Re: Careers

    Its not gonna hurt them at all. I know that at least for WoW the rules are different for farmers. Nobody can play on their servers unless they live there. No Americans in Asian servers and so forth. The Chineese however are able to log into all servers. Only their own are restricted. Gold farming goes on.

     

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  16.  
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    Overcast, Apr 12th, 2007 @ 8:19am

    Yeah, I agree with you 100% Jeff. I'm sure for many of them playing, it's the only way they will ever be something more than statistical human cattle for the Chinese government.

     

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  17.  
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    evie, Apr 12th, 2007 @ 8:42am

    Re: No girls...

    I'm not sure I'd categorize video games with porn, prostitution and crime. I see what you're saying, but dont think these things are all in the same category.

     

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  18.  
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    tehpwnmstr, Apr 12th, 2007 @ 9:00am

    Re: Re: Careers

    how does someone else playing an mmo for 8 hours a day affect anyone else in the game in anyway at all?

     

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  19.  
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    tehpwnmstr, Apr 12th, 2007 @ 9:07am

    @ me

    also this is a classic example of the censorship and control in communist and to a lesser extent socialist countries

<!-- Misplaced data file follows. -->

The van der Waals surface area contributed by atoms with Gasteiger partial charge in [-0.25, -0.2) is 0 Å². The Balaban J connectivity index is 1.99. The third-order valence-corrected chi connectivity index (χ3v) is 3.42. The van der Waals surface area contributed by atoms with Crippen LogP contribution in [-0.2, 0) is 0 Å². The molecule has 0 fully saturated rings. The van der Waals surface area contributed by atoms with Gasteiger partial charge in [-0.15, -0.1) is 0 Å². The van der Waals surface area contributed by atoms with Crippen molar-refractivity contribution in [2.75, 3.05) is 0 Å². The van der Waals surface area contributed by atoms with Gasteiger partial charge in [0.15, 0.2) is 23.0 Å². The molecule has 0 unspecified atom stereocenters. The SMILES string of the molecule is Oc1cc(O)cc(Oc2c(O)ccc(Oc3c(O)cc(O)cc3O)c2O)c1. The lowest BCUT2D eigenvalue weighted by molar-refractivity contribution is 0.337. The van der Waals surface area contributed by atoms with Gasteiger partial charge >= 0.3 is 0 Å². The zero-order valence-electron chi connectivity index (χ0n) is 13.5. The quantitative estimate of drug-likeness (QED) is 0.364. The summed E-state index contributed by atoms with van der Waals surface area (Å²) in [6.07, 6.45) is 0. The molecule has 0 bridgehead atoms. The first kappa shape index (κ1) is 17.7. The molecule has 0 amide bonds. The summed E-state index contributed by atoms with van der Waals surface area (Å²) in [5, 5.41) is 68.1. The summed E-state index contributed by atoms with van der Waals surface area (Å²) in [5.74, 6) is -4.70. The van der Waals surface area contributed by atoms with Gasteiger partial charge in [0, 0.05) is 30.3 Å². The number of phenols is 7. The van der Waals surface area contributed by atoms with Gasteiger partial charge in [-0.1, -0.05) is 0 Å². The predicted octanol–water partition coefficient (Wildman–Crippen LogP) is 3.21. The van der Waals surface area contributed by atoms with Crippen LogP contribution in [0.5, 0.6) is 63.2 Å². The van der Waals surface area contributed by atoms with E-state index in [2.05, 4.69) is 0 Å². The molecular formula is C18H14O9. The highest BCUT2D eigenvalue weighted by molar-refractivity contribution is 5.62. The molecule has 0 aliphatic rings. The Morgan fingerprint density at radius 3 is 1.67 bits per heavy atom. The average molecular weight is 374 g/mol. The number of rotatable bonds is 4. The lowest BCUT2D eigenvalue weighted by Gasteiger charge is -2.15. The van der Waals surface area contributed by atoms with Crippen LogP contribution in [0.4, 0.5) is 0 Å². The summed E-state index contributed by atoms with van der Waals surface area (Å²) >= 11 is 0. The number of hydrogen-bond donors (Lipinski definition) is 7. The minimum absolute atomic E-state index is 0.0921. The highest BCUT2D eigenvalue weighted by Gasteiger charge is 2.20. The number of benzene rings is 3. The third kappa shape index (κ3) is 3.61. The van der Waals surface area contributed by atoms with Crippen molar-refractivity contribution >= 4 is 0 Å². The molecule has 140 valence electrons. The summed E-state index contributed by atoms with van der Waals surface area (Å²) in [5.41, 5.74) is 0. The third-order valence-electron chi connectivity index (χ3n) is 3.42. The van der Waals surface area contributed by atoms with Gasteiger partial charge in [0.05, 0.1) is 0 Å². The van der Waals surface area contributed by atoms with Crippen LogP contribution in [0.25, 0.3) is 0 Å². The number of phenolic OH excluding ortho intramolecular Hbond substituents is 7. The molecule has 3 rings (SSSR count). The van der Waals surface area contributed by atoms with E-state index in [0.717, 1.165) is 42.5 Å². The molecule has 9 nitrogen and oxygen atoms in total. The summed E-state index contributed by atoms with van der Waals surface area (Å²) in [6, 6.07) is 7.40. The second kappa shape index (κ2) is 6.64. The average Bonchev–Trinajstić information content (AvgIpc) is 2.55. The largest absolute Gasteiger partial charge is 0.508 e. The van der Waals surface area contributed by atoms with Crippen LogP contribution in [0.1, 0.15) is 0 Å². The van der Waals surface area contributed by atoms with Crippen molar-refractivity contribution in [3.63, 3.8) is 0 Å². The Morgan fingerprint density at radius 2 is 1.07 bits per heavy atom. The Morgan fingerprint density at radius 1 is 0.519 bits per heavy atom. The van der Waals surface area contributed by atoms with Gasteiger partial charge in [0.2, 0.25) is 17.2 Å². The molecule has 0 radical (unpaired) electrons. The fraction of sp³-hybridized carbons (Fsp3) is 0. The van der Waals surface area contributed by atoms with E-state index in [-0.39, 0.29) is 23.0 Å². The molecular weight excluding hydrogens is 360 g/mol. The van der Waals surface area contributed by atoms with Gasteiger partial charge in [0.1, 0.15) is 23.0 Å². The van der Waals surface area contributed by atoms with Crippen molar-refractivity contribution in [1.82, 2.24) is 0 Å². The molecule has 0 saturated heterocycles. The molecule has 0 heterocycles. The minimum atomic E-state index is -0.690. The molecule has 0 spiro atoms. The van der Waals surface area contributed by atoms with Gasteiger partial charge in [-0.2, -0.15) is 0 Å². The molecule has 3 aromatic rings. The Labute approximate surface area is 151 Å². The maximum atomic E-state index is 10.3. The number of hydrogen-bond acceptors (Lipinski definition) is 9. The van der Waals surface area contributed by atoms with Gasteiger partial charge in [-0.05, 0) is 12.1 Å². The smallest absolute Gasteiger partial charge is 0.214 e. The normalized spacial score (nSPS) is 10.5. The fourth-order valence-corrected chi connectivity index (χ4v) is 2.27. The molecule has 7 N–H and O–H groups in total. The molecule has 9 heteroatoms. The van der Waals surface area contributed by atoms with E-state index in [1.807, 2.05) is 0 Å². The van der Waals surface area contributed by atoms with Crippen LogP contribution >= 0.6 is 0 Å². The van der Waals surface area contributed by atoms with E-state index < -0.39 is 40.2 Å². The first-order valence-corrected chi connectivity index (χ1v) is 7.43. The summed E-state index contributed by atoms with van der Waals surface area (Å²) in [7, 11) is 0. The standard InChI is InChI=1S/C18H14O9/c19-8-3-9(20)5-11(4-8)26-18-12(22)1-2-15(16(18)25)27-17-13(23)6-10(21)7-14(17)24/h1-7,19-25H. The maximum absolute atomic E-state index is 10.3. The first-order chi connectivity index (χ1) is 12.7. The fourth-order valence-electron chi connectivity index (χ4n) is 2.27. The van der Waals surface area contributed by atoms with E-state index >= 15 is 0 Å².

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  20.  
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    Raptor85, Apr 12th, 2007 @ 10:48am

    How exactly would this work?

    Im curious, how do they plan on making this work? Are blizzard and the other MMO makers supposed to modify their games and produce a "China" version? It specifies in the article it's a external piece of software that does that, but how would this work in a MMO where points are calculated server side, not client, where the program is not at.

    Granted it's a stupid idea either way, and censorship is just plain wrong. Nothing we can do about it though, hopefully it at least has the good side effect of re-balancing the in-game worlds by reducing the number of gold/item farmers.

     

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  21.  
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    azure rune, Apr 12th, 2007 @ 10:52am

    well with luck those damn farmers will get jailed remember only you can report farmers. do so.

     

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  22.  
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    Rick Bunker, Apr 12th, 2007 @ 2:01pm

    limit game playing time

    Like all ridiculous, intrusive, mind-control measures an attempt like this will be trivial to circumvent. For example in world of warcraft one earns more exp. points while "rested". So players who care about this have multiple characters, and play one for a few hours while it is "rested", then switch to another character.